‘Overlapping’ levies should be replaced with ‘single, simple’ carbon charge

A new report published by the Zero Carbon Commission has called for the “overlapping” levies on electricity to be replaced with a “single, simple” carbon price across both power and heating. The report states that the charge could bring in annual revenues of £27 billion by 2030 which could help to fund renewable support mechanisms (such as the Contracts for Difference scheme), support the Covid-19 recovery and cushion rises in household energy bills.

The proposed charge would replace the UK’s planned Emissions Trading System, as well as the Carbon Price Support top-up payments and Climate Change Levy imposed on business consumers. It would immediately start at a rate of £40 per tonne of carbon dioxide before ratcheting up to £55 per tonne in 2025 and £75 per tonne in 2030.

Whilst most countries have modest electricity carbon charges and place additional taxation on gas and oil, the UK places more carbon charges on the use of electricity than other fuels. The Commission is therefore calling for a carbon charge that is consistent with other countries, and encourages people to switch to renewable sources of energy and reduce their energy use.

Origami launches new machine learning energy trading software

Technology provider Origami has launched Origami Forecast, a machine learning software product to increase trading options for energy companies.

The software uses real-time data to provide energy companies with automated, live forecasts for power generation, demand and market prices. This allows energy traders, analysts and data scientists to run accurate forecasts at scale, and quickly make adjustments. This ability to make informed trading decisions that decrease cost and risk will become increasingly important due to the energy mix becoming more complex and uncertain as the energy sector transitions to meet the UK target of net zero emissions by 2050,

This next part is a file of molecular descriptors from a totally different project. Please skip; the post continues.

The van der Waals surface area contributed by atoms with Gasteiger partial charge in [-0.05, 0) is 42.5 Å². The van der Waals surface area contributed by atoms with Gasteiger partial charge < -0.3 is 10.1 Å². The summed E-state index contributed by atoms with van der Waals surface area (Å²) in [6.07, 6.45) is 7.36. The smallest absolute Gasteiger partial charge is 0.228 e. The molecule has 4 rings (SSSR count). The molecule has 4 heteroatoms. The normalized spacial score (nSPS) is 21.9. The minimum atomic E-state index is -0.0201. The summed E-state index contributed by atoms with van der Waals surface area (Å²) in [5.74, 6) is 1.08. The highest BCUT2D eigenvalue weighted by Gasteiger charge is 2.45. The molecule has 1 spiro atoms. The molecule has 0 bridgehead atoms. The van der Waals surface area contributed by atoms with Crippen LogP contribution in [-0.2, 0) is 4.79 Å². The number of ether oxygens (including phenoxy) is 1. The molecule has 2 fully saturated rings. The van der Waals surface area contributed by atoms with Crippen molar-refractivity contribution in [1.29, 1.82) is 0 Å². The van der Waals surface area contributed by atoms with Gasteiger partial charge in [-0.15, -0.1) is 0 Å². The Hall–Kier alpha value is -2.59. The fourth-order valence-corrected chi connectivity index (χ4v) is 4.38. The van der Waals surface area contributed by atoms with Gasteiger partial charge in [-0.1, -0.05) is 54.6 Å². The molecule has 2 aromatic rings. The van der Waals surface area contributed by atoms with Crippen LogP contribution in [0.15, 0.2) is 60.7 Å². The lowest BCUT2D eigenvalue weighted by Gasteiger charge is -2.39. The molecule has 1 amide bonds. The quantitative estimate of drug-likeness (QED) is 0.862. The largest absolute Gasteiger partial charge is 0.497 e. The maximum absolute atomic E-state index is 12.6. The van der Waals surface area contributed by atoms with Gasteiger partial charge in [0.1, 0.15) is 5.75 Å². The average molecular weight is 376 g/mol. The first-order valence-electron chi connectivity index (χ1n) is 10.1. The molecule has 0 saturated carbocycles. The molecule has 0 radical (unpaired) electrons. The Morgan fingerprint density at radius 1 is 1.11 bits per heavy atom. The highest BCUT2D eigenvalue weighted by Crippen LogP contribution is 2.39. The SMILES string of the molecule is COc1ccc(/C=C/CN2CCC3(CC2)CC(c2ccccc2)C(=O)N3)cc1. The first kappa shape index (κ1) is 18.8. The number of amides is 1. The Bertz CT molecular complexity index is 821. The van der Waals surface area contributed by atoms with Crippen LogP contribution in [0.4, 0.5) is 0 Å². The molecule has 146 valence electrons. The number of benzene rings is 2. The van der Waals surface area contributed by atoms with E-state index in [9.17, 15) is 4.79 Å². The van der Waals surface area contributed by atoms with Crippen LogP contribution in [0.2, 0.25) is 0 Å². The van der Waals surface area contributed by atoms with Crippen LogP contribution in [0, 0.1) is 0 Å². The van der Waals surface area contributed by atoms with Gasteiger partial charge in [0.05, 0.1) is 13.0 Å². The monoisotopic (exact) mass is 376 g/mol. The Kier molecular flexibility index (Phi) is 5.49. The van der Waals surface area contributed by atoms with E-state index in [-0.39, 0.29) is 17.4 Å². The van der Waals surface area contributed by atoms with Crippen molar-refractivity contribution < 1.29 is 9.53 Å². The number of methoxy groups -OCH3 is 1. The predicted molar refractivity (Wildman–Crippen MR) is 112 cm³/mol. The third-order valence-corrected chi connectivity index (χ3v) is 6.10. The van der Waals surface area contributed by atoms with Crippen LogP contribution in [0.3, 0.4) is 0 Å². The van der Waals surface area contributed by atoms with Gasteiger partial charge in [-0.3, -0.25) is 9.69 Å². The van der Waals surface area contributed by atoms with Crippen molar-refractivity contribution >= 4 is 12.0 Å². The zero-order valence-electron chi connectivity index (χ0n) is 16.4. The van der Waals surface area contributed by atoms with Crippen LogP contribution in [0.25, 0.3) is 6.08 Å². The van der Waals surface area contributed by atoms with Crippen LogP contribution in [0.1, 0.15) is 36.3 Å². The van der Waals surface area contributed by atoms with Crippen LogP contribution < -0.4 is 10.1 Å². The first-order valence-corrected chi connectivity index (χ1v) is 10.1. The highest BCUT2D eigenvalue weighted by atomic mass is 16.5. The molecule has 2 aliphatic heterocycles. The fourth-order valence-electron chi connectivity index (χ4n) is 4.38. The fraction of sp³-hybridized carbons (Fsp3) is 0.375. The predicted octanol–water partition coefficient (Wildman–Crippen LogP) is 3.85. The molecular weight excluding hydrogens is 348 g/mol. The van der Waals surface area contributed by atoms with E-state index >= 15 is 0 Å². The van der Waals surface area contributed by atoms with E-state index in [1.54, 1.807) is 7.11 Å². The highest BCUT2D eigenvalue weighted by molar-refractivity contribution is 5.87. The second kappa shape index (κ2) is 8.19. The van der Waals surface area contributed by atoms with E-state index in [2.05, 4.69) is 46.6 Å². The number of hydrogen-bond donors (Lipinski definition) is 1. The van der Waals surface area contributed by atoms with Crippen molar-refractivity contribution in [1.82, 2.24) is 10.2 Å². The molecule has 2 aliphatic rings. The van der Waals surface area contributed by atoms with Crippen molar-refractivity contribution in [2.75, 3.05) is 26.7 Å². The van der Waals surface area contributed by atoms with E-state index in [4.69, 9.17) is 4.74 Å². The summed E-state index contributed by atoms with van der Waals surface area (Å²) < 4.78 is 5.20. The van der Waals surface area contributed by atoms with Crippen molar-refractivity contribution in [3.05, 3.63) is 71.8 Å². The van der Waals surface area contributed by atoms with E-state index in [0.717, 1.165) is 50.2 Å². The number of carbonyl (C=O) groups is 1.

The software is the first product from Origami's new suite of interoperable modules called Renewables+, which will all be aimed at optimising energy trading.

Ikea, Unilever and BT join net-zero supply chain initiative

Ikea, Unilever, BT and Ericsson are among the founding corporate members of a new 1.5°C Supply Chain Leaders initiative which is designed to drive climate action across the supply chains of major corporations. In taking such action, the initiative is intended to support the reduction of greenhouse gas emissions in line with the target to keep global temperature rises this century within 1.5°C, as set out in the Paris Agreement. The initiative is part of the Exponential Roadmap, which “highlights 36 solutions that can scale exponentially to halve Greenhouse Gas Emissions by 2030 worldwide.”

Members of the initiative have agreed to work with their supply chain to halve their absolute emissions before 2030 and achieve net zero emissions throughout their supply chains before 2050. The initiative requires members to report annually on progress and to make climate-related targets and performance an integral part of purchasing criteria and contracts within 12 months.

Given that the average company’s supply chain emissions are estimated to be around five-and-a-half times greater than those generated by the company's direct operations, decarbonising supply chains is an important consideration for companies when assessing their total emissions and net zero targets.

National Grid and TenneT look to link British and Dutch offshore wind farms

National Grid Ventures, the commercial development arm of National Grid, and Dutch transmission system operator TenneT have announced a cooperation agreement to explore the feasibility of connecting British and Dutch offshore wind farms to the energy systems of both countries.

The agreement will explore the development of a multi-purpose interconnector) to simultaneously connect up to 4GW of offshore wind to the British and Dutch electricity systems. By connecting to both systems, the interconnector would enable spare transmission capacity to be used to trade electricity between the countries.

The development would be the first of the kind for the UK and the Netherlands in the North Sea. Both countries have established ambitious targets to expand offshore wind capacity: the UK government has targeted 40GW of new offshore wind by 2030, whilst the Dutch government has targeted 11.5GW by 2030 and a further increase of 20-40GW by 2050. Harnessing the full potential of offshore wind will play an important part in decarbonising European economies and societies by 2050.

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* This article is current as of the date of its publication and does not necessarily reflect the present state of the law or relevant regulation.